CBE JU has been established between the European Union and the Bio-based Industries Consortium (BIC) to provide funding for projects that drive the development of competitive circular bio-based industries under Horizon Europe, the European Union's research and innovation program.
Competing against five other companies, Project Sustainext secured the grant to facilitate the company’s objectives to promote the bioeconomy making it the first 100% Spanish project funded by the CPE JU.
The primary objective is the implementation of a multi-product net-zero carbon digital processing facility with a capacity of 20,000 metric tons of raw material output.
This entails implementing various measures such as enhancing energy efficiency, installing agri-voltaic solar panels, raised solar panels which allow the simultaneous use of areas of land for both solar panels and agriculture, and incorporating a biomass boiling chamber to generate self-sufficient heat.
José María Pinilla, R&D Project Manager at Natac, explains that as the region with the highest installed capacity of photovoltaic solar energy in Spain, the competition for land usage for solar panels has intensified, resulting in increased carbon emissions due to the change in land use.
By comparison, agri-voltaic systems offer better use of land and a sustainable solution to this challenge.
Project Sustainext focuses on upscaling a concept in biorefining, which involves the integrated processing of renewable feedstocks into a spectrum of marketable products, developed by the team at an industrial facility based in Extremadura, Spain.
Pinilla explains traditional biorefining processes typically follow a static approach, where a single feedstock undergoes a series of predetermined steps to obtain a final product.
He tells NutraIngredients, that in contrast, Project Sustainext introduces a cascade approach that enables the extraction of multiple products from a single feedstock.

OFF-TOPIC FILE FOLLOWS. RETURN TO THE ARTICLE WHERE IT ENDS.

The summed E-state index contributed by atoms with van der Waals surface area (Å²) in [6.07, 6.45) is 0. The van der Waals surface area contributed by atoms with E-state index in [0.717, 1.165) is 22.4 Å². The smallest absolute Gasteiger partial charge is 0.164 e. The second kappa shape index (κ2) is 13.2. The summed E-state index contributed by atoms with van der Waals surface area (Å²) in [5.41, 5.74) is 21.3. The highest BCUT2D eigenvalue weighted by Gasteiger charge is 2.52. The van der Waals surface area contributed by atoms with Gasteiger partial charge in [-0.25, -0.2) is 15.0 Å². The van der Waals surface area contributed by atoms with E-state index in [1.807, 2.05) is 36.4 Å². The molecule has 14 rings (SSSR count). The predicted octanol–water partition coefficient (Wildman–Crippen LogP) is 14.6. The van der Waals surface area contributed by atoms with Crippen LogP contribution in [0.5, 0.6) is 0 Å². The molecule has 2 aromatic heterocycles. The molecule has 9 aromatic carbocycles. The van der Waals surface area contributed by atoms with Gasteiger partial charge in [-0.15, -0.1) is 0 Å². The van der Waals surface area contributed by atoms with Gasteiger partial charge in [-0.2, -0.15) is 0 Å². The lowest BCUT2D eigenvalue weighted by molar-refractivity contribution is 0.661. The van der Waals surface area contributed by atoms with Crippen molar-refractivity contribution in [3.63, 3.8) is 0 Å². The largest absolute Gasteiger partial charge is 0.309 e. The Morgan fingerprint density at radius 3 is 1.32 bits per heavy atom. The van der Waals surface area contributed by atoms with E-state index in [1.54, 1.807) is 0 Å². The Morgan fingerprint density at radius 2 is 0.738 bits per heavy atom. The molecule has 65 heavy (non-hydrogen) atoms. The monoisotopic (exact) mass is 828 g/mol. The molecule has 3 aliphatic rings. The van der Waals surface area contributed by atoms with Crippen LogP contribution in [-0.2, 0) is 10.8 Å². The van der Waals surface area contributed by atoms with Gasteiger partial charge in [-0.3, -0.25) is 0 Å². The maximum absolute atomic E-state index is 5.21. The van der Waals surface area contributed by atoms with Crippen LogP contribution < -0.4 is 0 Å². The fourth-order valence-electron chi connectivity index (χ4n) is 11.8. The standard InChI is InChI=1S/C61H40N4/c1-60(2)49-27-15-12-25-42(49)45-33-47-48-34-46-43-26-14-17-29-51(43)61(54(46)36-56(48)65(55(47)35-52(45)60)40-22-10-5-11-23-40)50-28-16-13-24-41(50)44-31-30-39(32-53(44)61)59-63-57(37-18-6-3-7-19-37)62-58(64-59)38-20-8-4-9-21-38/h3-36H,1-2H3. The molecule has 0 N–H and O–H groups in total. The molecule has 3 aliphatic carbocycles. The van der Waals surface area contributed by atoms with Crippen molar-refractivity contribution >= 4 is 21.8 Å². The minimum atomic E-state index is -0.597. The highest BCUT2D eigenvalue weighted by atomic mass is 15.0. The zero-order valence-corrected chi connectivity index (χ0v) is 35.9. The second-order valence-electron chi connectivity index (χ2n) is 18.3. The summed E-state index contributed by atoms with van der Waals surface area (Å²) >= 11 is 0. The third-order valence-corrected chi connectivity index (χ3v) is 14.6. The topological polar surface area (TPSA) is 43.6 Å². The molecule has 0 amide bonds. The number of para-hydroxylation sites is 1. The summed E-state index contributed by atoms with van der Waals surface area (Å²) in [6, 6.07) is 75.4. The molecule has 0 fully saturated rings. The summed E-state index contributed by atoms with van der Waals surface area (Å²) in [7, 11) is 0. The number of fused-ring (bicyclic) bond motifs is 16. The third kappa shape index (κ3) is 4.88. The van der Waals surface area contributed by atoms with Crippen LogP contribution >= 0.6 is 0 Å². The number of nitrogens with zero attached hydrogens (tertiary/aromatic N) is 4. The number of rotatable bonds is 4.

Moreover, the project modifies the industrial process for each batch of feedstock based on its initial composition, optimising downstream processing to maximise value extraction.
The core objective of Sustainext is to translate this novel approach into an industrial reality.
With previous successful results at a smaller scale, the team is confident in its ability to realise this vision.
Another noteworthy aspect of Project Sustainext is its collaboration with disused local tobacco fields in Extremadura, in Spain.
As tobacco consumption declines, the project offers farmers who possess the fields with the knowledge and resources required for cultivating medicinal and aromatic plants.
Pinilla explains that by cultivating these crops in the tobacco fields, the project aims to foster close supply chains while providing profitable and sustainable opportunities for farmers.
The fields will now play home to rosemary, lemon verbena, and chamomile, which are produced for Natac’s botanical portfolio for use in supplements.
While sustainability is a key focus, Project Sustainext also emphasises cost-effectiveness.
While the grant facilitates the implementation of sustainable processes, Pinilla explains that the project's business plan ensures economic viability, aiming to be cost-competitive while maintaining the highest degree of sustainability.
He notes that by extracting maximum value from feedstocks and employing energy production from biomass and solar panels, the project aims to minimise costs and even save money in energy consumption.